I would venture that the ultra-libertarian section of the electorate to whom this policy appeals is massively outweighed by the more conservative-minded pool of voters from which UKIP has generally drawn its support.
Next time someone tells you on the doorstep that they are thinking of voting UKIP, drawing their attention to this ought to make most of them think again. And I certainly can't imagine many voters in the sleepy villages of the Buckingham constituency giving this policy the thumbs-up. What an Easter gift for John Bercow (not that I believe for a moment that he needs it - I have every confidence he will be returned with a very healthy majority).
It was the main story on the Today programme and the splash in today's Sun; the death of two young men from a drug known popularly as "meow meow". Its proper name is "mephedrone" and is legally marketed as a plant food.
Carol Cooper, "Sun doctor", explains:
"It is popular because it's legal and easy to buy. The drug gives users hallucinations and makes them feel really excited. But it's extremely addictive so people might buy a lot of it expecting that it will last for a few days, but end up taking it all in one go. Meow meow can cause nose bleeds, dilated pupils and teeth grinding. It can also give you palpitations. Because people take a lot of it - and often take it with other drugs such as ketamine - it can also cause blood vessels to narrow and bring on a cardiac arrest."
Shadow Home Secretary Chris Grayling has this morning said there is a "very strong case" for banning the drug:
“We think there is a very strong case for banning mephedrone and other so-called ‘legal highs’. There is mounting evidence to suggest these drugs are doing real damage to people’s health. An incoming Conservative Government would mount an urgent review of these substances with a view to adding them to the list of banned substances.”
11.30am: Some comments in the thread below suggest that the Tories are jumping on a bandwagon here. Nonsense. Chris Grayling and Shadow Home Affairs Minister James Brokenshire are actually hosting a long-arranged summit on drugs like mephedrone later today.
4.45pm: Statement from CCHQ:
"The Conservatives are planning to introduce a system of temporary bans on new drugs that can give so-called "legal-highs" while health issues are considered by independent experts. The move follows mounting concern over the emergence of new drugs like Mephedrone, which are being widely and legally used despite emerging evidence to suggest they may pose a serious health risk. The measure was discussed at a summit of drug experts held by the Party today. Also at the meeting was Maryon Stewart, mother of the medical student Hester Stewart who died after taking the drug GBL which was legal at the time of her death. The Government was criticised for taking eighteen months before deciding to ban it. The Conservatives are planning immediate bans of up to a year to allow a full assessment to be carried out of the impact of the drugs, and they say there is a very strong case for other new drugs like Mephedrone to be banned permanently.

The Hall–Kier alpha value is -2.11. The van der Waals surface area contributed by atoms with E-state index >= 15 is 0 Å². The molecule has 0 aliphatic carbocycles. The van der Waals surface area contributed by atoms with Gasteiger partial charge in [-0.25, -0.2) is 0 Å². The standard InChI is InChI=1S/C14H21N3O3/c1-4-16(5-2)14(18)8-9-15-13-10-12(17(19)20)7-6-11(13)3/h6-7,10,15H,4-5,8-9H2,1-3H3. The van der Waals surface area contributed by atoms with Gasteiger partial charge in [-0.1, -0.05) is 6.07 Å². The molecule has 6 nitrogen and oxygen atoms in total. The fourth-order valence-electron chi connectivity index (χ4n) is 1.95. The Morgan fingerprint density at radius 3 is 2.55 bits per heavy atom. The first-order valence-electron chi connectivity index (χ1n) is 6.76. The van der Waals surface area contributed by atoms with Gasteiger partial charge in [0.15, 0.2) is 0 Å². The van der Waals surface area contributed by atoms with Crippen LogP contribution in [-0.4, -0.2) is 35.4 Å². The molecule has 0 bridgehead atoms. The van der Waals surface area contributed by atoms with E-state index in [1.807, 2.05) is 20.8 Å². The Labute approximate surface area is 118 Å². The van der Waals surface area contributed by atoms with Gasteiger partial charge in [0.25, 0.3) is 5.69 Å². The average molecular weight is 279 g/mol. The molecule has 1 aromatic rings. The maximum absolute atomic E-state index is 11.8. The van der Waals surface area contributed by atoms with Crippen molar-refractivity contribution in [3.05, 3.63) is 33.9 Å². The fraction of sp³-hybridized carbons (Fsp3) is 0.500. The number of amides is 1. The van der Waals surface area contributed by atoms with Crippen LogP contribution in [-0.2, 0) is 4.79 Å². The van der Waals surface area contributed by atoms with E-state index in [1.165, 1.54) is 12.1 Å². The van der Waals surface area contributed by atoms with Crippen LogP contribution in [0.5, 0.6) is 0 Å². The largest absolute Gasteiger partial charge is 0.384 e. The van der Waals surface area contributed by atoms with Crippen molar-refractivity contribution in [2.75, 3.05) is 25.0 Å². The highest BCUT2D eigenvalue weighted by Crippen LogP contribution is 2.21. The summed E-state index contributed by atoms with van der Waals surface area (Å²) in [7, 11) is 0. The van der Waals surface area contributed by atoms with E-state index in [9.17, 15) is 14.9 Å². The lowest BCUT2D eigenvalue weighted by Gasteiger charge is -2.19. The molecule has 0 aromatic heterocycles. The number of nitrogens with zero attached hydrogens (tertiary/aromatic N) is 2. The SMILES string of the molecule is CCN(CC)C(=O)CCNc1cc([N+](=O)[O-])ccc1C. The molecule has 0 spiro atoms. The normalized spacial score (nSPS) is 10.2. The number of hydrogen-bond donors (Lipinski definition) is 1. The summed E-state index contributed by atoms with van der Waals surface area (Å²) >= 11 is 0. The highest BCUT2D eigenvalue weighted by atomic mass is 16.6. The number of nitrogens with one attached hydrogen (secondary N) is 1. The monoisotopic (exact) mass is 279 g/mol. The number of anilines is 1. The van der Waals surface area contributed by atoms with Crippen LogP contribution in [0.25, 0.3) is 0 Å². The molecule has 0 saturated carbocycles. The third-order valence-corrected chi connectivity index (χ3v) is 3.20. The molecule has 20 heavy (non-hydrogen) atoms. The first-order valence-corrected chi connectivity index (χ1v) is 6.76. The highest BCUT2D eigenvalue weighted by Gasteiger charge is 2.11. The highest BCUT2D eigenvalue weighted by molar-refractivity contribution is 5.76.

Shadow Home Secretary Chris Grayling said:
"We have been warning the Government for some time about the risk posed by so-called "legal highs". It's now much too easy for an existing drug to be slightly reconstituted to make it legal, and it takes too long to decide whether or not it should be banned. We should be able to ban these new drugs temporarily until there is a proper assessment of the risks they present, and then do so permanently for those that are shown to be dangerous.""
Ministers decide and advisers advise but what happens when advisers start campaigning publicly for a change in policy and when they start attacking ministers?
Home Secretary Alan Johnson decided that recent remarks by Professor David Nutt, Chairman of the Advisory Council on the Misuse of Drugs, overstepped the line.
He had said that ecstasy was no more dangerous than riding a horse and accused former Home Secretary Jacqui Smith of "distorting and devaluing" his Council's scientific research with her decision to toughen the classification of cannabis.
The Conservatives - who also disagree with the ACMD position on cannabis - backed the decision to sack Professor Nutt. Shadow Home Secretary Chris Grayling issued this statement:
“This was an inevitable decision after his latest ill-judged contribution to the debate but it is a sign of lack of focus at the Home Office that it didn’t act sooner given that he has done this before.”
As faith in politicians declines there are many who will transfer their trust to independent voices or to an "expert class". This is understandable but independent voices are not always what they appear. The Conservative government will inherit a quangocracy stuffed with Labour appointees. A sensible Tory Party will want to replace many of these appointees before they cause trouble and block policy. Careful distinctions will need to be made between genuine experts and, for example, the educational establishment and its bias against traditional teaching methods.
PS Amanda Platell adopts the irresistable headline about the "Nutty Professor".